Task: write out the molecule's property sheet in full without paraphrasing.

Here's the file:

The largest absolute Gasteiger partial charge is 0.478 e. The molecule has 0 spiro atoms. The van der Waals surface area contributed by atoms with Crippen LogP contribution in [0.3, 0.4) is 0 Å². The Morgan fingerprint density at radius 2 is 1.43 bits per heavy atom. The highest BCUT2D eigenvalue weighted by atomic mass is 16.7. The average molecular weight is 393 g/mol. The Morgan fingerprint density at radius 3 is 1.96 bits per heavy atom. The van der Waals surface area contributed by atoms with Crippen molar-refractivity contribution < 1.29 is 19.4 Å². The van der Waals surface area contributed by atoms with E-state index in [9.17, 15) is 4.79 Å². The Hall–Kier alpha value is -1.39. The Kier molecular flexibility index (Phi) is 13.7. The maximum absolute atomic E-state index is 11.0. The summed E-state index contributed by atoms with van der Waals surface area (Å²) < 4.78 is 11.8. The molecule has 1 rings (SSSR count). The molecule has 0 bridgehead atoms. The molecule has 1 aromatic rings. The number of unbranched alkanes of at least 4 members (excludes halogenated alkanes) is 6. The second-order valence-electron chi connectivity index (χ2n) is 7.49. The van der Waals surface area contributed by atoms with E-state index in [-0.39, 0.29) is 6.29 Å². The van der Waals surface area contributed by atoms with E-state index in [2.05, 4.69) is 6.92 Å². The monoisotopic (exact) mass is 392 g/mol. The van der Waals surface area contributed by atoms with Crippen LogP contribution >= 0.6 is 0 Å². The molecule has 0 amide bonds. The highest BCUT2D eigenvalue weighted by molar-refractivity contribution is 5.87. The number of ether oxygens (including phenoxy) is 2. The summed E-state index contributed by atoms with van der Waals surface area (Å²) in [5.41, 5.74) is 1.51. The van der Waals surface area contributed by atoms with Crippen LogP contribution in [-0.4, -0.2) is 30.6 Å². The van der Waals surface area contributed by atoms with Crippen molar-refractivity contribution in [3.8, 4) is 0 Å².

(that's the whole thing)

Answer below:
The largest absolute Gasteiger partial charge is 0.478 e. The molecule has 0 spiro atoms. The van der Waals surface area contributed by atoms with Crippen LogP contribution in [0.3, 0.4) is 0 Å². The Morgan fingerprint density at radius 2 is 1.43 bits per heavy atom. The highest BCUT2D eigenvalue weighted by atomic mass is 16.7. The average molecular weight is 393 g/mol. The Morgan fingerprint density at radius 3 is 1.96 bits per heavy atom. The van der Waals surface area contributed by atoms with Crippen molar-refractivity contribution < 1.29 is 19.4 Å². The van der Waals surface area contributed by atoms with E-state index in [9.17, 15) is 4.79 Å². The Hall–Kier alpha value is -1.39. The Kier molecular flexibility index (Phi) is 13.7. The maximum absolute atomic E-state index is 11.0. The summed E-state index contributed by atoms with van der Waals surface area (Å²) < 4.78 is 11.8. The molecule has 1 rings (SSSR count). The molecule has 0 bridgehead atoms. The molecule has 1 aromatic rings. The number of unbranched alkanes of at least 4 members (excludes halogenated alkanes) is 6. The second-order valence-electron chi connectivity index (χ2n) is 7.49. The van der Waals surface area contributed by atoms with E-state index in [-0.39, 0.29) is 6.29 Å². The van der Waals surface area contributed by atoms with E-state index in [2.05, 4.69) is 6.92 Å². The monoisotopic (exact) mass is 392 g/mol. The van der Waals surface area contributed by atoms with Crippen LogP contribution >= 0.6 is 0 Å². The molecule has 0 amide bonds. The highest BCUT2D eigenvalue weighted by molar-refractivity contribution is 5.87. The number of ether oxygens (including phenoxy) is 2. The summed E-state index contributed by atoms with van der Waals surface area (Å²) in [5.41, 5.74) is 1.51. The van der Waals surface area contributed by atoms with Crippen LogP contribution in [-0.4, -0.2) is 30.6 Å². The van der Waals surface area contributed by atoms with Crippen molar-refractivity contribution in [3.8, 4) is 0 Å².